The complete guide to the useState hook in React.js

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Introduction

Understanding state management is fundamental in React development. The arrival of Hooks in React 16.8 transformed how React developers manage state, with the useState hook being the most critical to learn and the most useful to adopt in your React components. In this blog post, we'll look through React's useState hook -- the basics, including setting up your first hook and interacting with it, all the way to the advanced functionality.

Before the introduction of Hooks, which includes useState, managing state in React was mainly done through class components. When developers needed local state within a component, they would have to declare the component as a class.

In the class component, the state was initialized in the constructor method:

class Counter extends React.Component {
  constructor(props) {
    super(props);
    this.state = { count: 0 };
  }

  incrementCount = () => {
    this.setState(prevState => ({ count: prevState.count + 1 }));
  }

  render() {
    return (
      <button onClick={this.incrementCount}>
        Clicked {this.state.count} times
      </button>
    );
  }
}

React state was managed through this state property and the setState method. setState was used to update the component state and trigger a re-render.

While this worked well, it required the use of JavaScript classes, which could sometimes add unnecessary complexity. The introduction of Hooks and useState simplified state management by enabling it within function components, removing the need for classes and complex lifecycle methods.

Creating Your First useState Hook

The useState hook is a built-in function in React that allows you to add, use and manipulate local state inside your functional components. In a nutshell, a Hook is a unique function that lets you “hook into” React features. For example, useState is a Hook that allows you to add stateful logic into a function component.

Let's dive in by creating a simple counter using useState.

Firstly, import the Hook at the top of your file:

import React, { useState } from 'react';

Next, initiate your useState hook within your function component. It takes one argument—the initial state—and returns an array of two values: the current state and a function to update that state. These values can be called whatever you'd like, but should be named something that helps indicate what the piece of data you're working with is:

function Counter() {
  const [count, setCount] = useState(0);

  return (
    <button onClick={() => setCount(count + 1)}>
      Clicked {count} times
    </button>
  );
}

Here, count is the state variable, and setCount is the function to update this state. Whenever you press the button, setCount is triggered, increasing the counter state by one. Note that unlike the prior class component/setState code, there's no additional functions and no constructors needed. The parameters returned from useState can be used anywhere inside of the current JavaScript scope.

Understanding Function Argument Syntax

As you begin using useState in more complex situations, you may find that your state becomes "out of date". One of the most common situations that developers will run into this is when you "batch" updates to setState:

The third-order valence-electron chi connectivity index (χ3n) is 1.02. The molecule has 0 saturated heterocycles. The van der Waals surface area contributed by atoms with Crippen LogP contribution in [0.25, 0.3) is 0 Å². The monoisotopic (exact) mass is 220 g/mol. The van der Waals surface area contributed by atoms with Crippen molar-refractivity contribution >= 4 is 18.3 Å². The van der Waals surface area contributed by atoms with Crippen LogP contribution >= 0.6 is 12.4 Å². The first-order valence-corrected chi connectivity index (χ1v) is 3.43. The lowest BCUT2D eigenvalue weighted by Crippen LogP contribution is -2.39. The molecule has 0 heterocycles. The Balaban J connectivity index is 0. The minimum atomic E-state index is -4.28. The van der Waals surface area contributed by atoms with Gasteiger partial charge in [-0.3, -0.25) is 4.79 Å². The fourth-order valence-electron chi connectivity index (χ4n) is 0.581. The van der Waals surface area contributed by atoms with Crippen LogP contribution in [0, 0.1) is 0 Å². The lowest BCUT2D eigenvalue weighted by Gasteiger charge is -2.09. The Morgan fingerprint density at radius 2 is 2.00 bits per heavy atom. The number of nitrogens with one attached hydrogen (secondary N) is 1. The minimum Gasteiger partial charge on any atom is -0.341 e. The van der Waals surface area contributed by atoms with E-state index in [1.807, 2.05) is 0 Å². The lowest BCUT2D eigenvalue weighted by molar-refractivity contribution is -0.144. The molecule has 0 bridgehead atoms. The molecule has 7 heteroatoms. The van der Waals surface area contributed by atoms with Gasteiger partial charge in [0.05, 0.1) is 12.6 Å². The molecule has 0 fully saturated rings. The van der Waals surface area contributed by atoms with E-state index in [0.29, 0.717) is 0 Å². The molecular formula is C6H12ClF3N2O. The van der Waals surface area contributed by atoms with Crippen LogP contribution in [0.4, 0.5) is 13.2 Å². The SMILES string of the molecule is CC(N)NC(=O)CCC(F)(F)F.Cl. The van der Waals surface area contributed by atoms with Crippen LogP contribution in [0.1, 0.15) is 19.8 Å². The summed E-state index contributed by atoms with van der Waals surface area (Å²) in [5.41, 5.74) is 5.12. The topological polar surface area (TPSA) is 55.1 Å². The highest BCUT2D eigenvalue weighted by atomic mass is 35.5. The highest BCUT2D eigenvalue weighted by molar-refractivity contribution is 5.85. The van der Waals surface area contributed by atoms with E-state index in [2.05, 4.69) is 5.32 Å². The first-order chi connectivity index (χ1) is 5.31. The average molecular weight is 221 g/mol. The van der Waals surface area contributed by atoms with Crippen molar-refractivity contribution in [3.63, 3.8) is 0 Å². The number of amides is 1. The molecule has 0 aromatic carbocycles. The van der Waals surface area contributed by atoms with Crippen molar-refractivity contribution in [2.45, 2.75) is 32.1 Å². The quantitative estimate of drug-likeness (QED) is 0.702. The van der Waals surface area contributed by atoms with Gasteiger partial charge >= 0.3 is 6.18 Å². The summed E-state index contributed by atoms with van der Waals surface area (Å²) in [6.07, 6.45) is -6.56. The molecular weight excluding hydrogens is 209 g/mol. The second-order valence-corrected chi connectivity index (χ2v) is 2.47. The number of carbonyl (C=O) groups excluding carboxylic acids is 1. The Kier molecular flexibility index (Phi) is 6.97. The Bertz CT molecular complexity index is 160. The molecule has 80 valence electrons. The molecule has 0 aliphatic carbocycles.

const doUpdate() => {
  console.log(count) // 0
  setCount(count + 1)
  console.log(count) // 1

  // do other stuff  
  setCount(count + 1)
  console.log(count) // sometimes 2... sometimes 1! ack!
}

This can happen because React will attempt to "batch" multiple setState calls in order to improve your application's performance.

The other situation that this behavior is undesired is when you are relying on the previous state value while calling the state update function. For instance, if you are appending values to an array:

console.log(fruits) // ["apple"]

setFruits([
   ...fruits,
   "banana"
])

// ... later

setFruits([
  ...fruits,
  "orange"
])

console.log(fruits) // ["apple", "orange"]

To fix this, you can use the alternative function syntax for useState:

const [fruits, setFruits] = useState([]);
setFruits(prevFruits => [
  ...prevFruits,
  "banana"
]} // ["apple", "banana"]

setFruits(prevFruits => [
  ...prevFruits,
  "orange"
]} // ["apple", "banana", "orange"]

The reason this fixes the previous issues with useState is the usage of the "previous state" function argument (prevFruits in the above example). The function inside setFruits gets the previous state as its argument, which ensures you are updating the state based on the correct previous state.

Complex Data Structures in useState

What if our state is an object or an array rather than a simple data type, like a number or string? No problem! useState perfectly handles complex data structures.

const [form, setForm] = useState({ username: '', password: '' });

const updateForm = e => {
  setForm({
    ...form,
    [e.target.name]: e.target.value,
  });
};

// In Form field
<input
  type="text"
  name="username"
  value={form.username}
  onChange={updateForm}
/>

Here's an example of state as an object where we are maintaining a form with username and password fields. We use the spread operator (...) to clone the old state before updating it. In general, you should be using immutable functions to modify the data inside of a setState call. This is because React can have issues understanding that a change has occurred inside of a complex state value that it is tracking unless you make an immutable update to the value.

useState is super important for React developers to understand. While the basics can be grokked in just a few minutes, the complex interactions and alternative syntaxes are worth learning so that you aren't left confused when it doesn't work like you expected.